Echolocation in Online Spaces
I’m currently reading Undrowned by Alexis Pauline Gumbs. What I was prepared to read was a meditation about the connection we have with marine mammals and how that translates to Black feminism.
What I was unprepared for was a revelation regarding the functionality of online spaces. Gumbs writes: “How does echolocation…change our understandings of ‘vision’ and visionary action? Is social media already a technology of bounce, of throwing something out there and seeing what comes back?”
Social media is one form of online space, the most recognized kind that is saturated by colonialist practices. After finishing Logic School up last week, my concept of space in the virtual realm has changed significantly.
This is in part due to understanding that there are quite a lot of people who want to change how online spaces are used. In theory, I knew this - I’m a part of a neat Mastodon instance that fuels questions around repurposing technology in a way that breaks its inherently capitalist mold. I also am a part of a nascent co-design team for a new app, Plexus, exploring concepts around intimate thought and collaboration.
Reading this about echolocation and talking with non-developers about online spaces, though, sprung a whole new set of inspirations for what the future could hold.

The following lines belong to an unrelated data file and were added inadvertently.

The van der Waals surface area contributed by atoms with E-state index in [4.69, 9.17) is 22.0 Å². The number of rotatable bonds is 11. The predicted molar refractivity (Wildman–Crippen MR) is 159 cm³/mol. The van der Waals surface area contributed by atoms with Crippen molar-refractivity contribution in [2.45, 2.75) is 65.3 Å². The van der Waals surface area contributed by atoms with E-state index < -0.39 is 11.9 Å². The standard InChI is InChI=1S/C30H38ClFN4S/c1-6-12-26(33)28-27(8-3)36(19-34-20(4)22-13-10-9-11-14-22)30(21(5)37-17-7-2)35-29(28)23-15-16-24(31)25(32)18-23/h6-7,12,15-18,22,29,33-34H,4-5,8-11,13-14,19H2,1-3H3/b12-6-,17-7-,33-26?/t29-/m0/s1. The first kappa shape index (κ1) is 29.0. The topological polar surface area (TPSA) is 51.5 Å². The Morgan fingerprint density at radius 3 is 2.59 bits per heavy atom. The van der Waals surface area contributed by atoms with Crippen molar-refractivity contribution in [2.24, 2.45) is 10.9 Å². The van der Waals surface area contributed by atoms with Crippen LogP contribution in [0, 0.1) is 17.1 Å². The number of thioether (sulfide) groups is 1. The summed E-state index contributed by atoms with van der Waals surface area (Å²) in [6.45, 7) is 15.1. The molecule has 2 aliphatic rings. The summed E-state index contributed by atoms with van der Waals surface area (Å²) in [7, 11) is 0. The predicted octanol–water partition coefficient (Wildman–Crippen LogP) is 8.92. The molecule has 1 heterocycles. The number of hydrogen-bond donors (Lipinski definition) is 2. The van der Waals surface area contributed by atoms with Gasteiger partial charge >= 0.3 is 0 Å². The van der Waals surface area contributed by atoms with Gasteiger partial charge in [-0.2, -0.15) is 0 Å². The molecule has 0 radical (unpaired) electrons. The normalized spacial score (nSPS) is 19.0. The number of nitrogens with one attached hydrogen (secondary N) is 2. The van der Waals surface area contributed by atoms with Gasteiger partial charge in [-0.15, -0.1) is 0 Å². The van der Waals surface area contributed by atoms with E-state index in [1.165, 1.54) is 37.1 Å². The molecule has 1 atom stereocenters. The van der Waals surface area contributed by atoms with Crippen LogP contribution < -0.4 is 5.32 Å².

I’ve begun to visualize bodies of water, copses of trees, uncut meadows. Indeed, there are such things as digital gardens, which people cultivate as extensions of themselves. I think I’m imagining spaces that aren’t cultivated, but are wild. How do you imitate wildness in online spaces? How do you encourage the native plants of the digital environment to grow untended, the practice of herbalism evolving out of binary code? How do you encourage community, the spontaneity of play?
Right now, we are echolocating in a diseased environment. We’re bouncing off crumbling skyscrapers, cracked seven-lane highways, and derelict hospitals. We’re clicking and whistling into wildfires of hate speech. Capitalism has not only destroyed our physical realm, but has made it close to impossible to carve out this wildness in our digital one as well.
When I think of liberation now, I don’t just think of seeing me and my comrades breaking the chains of our collective histories of oppression - racism, transphobia, ableism, etc. I also think about how we can log on and experience this freedom, too. No one is free until we’re all free, virtually or otherwise.